Since many biological activities are attributed to chalcones, the understanding on how substituents affect their conformation and supramolecular arrangement is important because such activities are related to the molecular structure. For instance, some articles13-15 show that the structure-activity relationship (SAR) for different substituents can affect the biological activity.In this sense, chalcones containing the benzodioxol group were evaluated against bacteria and fungi,9 Cruzain from Trypanosoma cruzi, antihyperglycemic16 and larvicidal activity.17 Furthermore, several enzymatic studies have demonstrated inhibitory activity of chalcone derivatives against monoamine oxidase-B16,17 and beta-secretase 1 (BACE-1).18 In this context, molecular docking studies can be used on investigations of a molecular target. Inverse virtual screening (IVS) is a technique to find the molecular targets,19 it is applied to several compounds and plays an important role in identifying potential bioactive substances. Additionally, IVS is useful to evaluate molecular targets in the context of drug discovery, e.g. , of study on antitumor targets,20 besides a comprehensive investigation about chemical universe with the proteome.21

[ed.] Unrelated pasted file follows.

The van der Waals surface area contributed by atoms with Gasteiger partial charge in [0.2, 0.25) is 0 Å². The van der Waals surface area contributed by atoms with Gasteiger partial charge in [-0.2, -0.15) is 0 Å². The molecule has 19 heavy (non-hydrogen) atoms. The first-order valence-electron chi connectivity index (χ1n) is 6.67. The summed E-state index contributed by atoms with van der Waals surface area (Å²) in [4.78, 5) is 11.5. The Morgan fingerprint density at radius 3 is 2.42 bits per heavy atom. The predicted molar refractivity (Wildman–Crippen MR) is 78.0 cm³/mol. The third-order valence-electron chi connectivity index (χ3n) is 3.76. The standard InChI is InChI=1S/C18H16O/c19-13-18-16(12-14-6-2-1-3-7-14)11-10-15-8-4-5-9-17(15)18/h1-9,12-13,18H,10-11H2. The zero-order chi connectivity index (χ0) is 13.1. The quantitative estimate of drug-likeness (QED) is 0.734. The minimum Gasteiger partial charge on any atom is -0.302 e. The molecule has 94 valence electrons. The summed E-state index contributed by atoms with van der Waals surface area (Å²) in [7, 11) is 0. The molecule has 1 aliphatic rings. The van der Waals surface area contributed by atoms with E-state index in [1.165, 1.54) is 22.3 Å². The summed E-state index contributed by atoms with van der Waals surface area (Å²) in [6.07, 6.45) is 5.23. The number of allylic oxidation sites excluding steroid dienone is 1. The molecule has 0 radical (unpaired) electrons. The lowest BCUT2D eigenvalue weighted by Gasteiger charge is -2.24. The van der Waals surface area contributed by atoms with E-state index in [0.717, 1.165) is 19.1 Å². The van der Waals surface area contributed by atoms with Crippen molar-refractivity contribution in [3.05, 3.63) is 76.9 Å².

In this article, we report a comparative analysis between chalcones ((E)-1-(2-aminophenyl)-3-(3,4,5-trimethoxyphenyl)prop-2-en-1-one), C18H19NO4, (I) and (1-(6-amino-1,3-benzodioxol-5-yl)-3-(3,4,5-trimethoxyphenyl)prop-2-en-1-one), C19H19NO6, (II).22 The supramolecular arrangements of compounds I and II were analyzed and characterized from Hirshfeld surfaces (HS), and theoretical calculations were performed to explain the chemical stability. Also, the potential target candidates through pharmacophore mapping for both chalcones were predicted and the beta-secretase 1 structure was used for docking studies.

Experimental

Synthesis and crystallization

Compound I was synthesized based on the procedure described by Bandgar et al.23 In a balloon it was added 10 mL of ethanol and catalytic amount of NaOH (67 mg). The system was stirred until the solution became homogeneous. Next, it was added o-aminoacetophenone (1 mmol, 0.135 mg) and 3,4,5-trimethoxybenzaldehyde (1 mmol, 0.196 mg) (Figure 1). The reaction was stirred at room temperature for 20 h, followed by thin layer chromatography. The solution was neutralized with dilute hydrochloric acid, occurring at precipitation of a solid. The solid of II was filtered and recrystallized from ethanol.

Single crystal X-ray analysis